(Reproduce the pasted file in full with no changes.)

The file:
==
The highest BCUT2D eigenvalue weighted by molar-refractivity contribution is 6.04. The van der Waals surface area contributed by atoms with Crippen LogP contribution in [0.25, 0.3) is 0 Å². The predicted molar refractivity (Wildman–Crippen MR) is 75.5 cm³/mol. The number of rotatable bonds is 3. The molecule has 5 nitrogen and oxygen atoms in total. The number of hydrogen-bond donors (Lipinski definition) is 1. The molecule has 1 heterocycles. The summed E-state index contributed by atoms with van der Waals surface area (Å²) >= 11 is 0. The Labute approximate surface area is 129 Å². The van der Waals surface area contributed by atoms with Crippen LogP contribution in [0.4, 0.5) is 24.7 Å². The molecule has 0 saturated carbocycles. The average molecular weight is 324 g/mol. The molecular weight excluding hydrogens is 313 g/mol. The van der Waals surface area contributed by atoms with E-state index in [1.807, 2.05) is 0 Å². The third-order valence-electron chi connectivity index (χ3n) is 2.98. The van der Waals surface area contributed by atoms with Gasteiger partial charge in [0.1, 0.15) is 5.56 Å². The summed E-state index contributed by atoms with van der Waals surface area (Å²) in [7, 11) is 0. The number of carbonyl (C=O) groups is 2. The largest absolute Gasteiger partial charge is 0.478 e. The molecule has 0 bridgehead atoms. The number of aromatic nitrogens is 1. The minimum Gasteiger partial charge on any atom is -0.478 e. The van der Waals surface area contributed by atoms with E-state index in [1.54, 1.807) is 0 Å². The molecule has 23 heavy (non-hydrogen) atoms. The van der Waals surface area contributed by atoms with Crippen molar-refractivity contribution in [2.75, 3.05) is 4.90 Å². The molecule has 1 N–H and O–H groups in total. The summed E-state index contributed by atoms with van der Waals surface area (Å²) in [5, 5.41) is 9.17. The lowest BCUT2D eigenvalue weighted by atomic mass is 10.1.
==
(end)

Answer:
The highest BCUT2D eigenvalue weighted by molar-refractivity contribution is 6.04. The van der Waals surface area contributed by atoms with Crippen LogP contribution in [0.25, 0.3) is 0 Å². The predicted molar refractivity (Wildman–Crippen MR) is 75.5 cm³/mol. The number of rotatable bonds is 3. The molecule has 5 nitrogen and oxygen atoms in total. The number of hydrogen-bond donors (Lipinski definition) is 1. The molecule has 1 heterocycles. The summed E-state index contributed by atoms with van der Waals surface area (Å²) >= 11 is 0. The Labute approximate surface area is 129 Å². The van der Waals surface area contributed by atoms with Crippen LogP contribution in [0.4, 0.5) is 24.7 Å². The molecule has 0 saturated carbocycles. The average molecular weight is 324 g/mol. The molecular weight excluding hydrogens is 313 g/mol. The van der Waals surface area contributed by atoms with E-state index in [1.807, 2.05) is 0 Å². The third-order valence-electron chi connectivity index (χ3n) is 2.98. The van der Waals surface area contributed by atoms with Gasteiger partial charge in [0.1, 0.15) is 5.56 Å². The summed E-state index contributed by atoms with van der Waals surface area (Å²) in [7, 11) is 0. The number of carbonyl (C=O) groups is 2. The largest absolute Gasteiger partial charge is 0.478 e. The molecule has 0 bridgehead atoms. The number of aromatic nitrogens is 1. The minimum Gasteiger partial charge on any atom is -0.478 e. The van der Waals surface area contributed by atoms with E-state index in [1.54, 1.807) is 0 Å². The molecule has 23 heavy (non-hydrogen) atoms. The van der Waals surface area contributed by atoms with Crippen molar-refractivity contribution in [2.75, 3.05) is 4.90 Å². The molecule has 1 N–H and O–H groups in total. The summed E-state index contributed by atoms with van der Waals surface area (Å²) in [5, 5.41) is 9.17. The lowest BCUT2D eigenvalue weighted by atomic mass is 10.1.